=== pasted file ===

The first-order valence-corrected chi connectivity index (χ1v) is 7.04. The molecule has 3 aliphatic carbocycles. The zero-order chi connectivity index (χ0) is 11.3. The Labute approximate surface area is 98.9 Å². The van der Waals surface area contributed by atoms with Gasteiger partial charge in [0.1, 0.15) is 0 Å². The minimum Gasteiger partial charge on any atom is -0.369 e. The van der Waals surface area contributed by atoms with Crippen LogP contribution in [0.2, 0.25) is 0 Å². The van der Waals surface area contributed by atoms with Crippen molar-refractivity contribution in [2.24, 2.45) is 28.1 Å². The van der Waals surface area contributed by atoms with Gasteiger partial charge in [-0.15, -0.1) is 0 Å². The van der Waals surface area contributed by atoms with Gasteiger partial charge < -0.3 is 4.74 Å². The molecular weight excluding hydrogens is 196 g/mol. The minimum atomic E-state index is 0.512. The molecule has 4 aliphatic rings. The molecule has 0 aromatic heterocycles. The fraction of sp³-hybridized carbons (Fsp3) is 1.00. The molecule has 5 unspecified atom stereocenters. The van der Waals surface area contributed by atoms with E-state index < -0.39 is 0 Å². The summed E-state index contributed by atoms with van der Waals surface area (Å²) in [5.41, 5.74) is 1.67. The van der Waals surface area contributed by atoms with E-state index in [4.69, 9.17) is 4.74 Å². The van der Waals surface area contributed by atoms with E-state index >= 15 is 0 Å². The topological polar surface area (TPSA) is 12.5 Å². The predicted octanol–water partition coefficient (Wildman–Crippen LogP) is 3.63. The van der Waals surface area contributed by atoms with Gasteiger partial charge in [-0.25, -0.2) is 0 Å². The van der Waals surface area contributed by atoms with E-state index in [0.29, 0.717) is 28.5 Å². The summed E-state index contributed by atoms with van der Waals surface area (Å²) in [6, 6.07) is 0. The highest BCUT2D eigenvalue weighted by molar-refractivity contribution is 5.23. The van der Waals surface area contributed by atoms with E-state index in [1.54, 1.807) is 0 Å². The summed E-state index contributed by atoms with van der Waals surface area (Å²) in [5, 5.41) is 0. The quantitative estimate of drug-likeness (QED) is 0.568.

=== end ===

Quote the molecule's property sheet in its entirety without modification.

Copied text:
The first-order valence-corrected chi connectivity index (χ1v) is 7.04. The molecule has 3 aliphatic carbocycles. The zero-order chi connectivity index (χ0) is 11.3. The Labute approximate surface area is 98.9 Å². The van der Waals surface area contributed by atoms with Gasteiger partial charge in [0.1, 0.15) is 0 Å². The minimum Gasteiger partial charge on any atom is -0.369 e. The van der Waals surface area contributed by atoms with Crippen LogP contribution in [0.2, 0.25) is 0 Å². The van der Waals surface area contributed by atoms with Crippen molar-refractivity contribution in [2.24, 2.45) is 28.1 Å². The van der Waals surface area contributed by atoms with Gasteiger partial charge in [-0.15, -0.1) is 0 Å². The van der Waals surface area contributed by atoms with Gasteiger partial charge < -0.3 is 4.74 Å². The molecular weight excluding hydrogens is 196 g/mol. The minimum atomic E-state index is 0.512. The molecule has 4 aliphatic rings. The molecule has 0 aromatic heterocycles. The fraction of sp³-hybridized carbons (Fsp3) is 1.00. The molecule has 5 unspecified atom stereocenters. The van der Waals surface area contributed by atoms with E-state index < -0.39 is 0 Å². The summed E-state index contributed by atoms with van der Waals surface area (Å²) in [5.41, 5.74) is 1.67. The van der Waals surface area contributed by atoms with E-state index in [4.69, 9.17) is 4.74 Å². The van der Waals surface area contributed by atoms with E-state index >= 15 is 0 Å². The topological polar surface area (TPSA) is 12.5 Å². The predicted octanol–water partition coefficient (Wildman–Crippen LogP) is 3.63. The van der Waals surface area contributed by atoms with Gasteiger partial charge in [-0.25, -0.2) is 0 Å². The van der Waals surface area contributed by atoms with E-state index in [0.29, 0.717) is 28.5 Å². The summed E-state index contributed by atoms with van der Waals surface area (Å²) in [6, 6.07) is 0. The highest BCUT2D eigenvalue weighted by molar-refractivity contribution is 5.23. The van der Waals surface area contributed by atoms with E-state index in [1.54, 1.807) is 0 Å². The summed E-state index contributed by atoms with van der Waals surface area (Å²) in [5, 5.41) is 0. The quantitative estimate of drug-likeness (QED) is 0.568.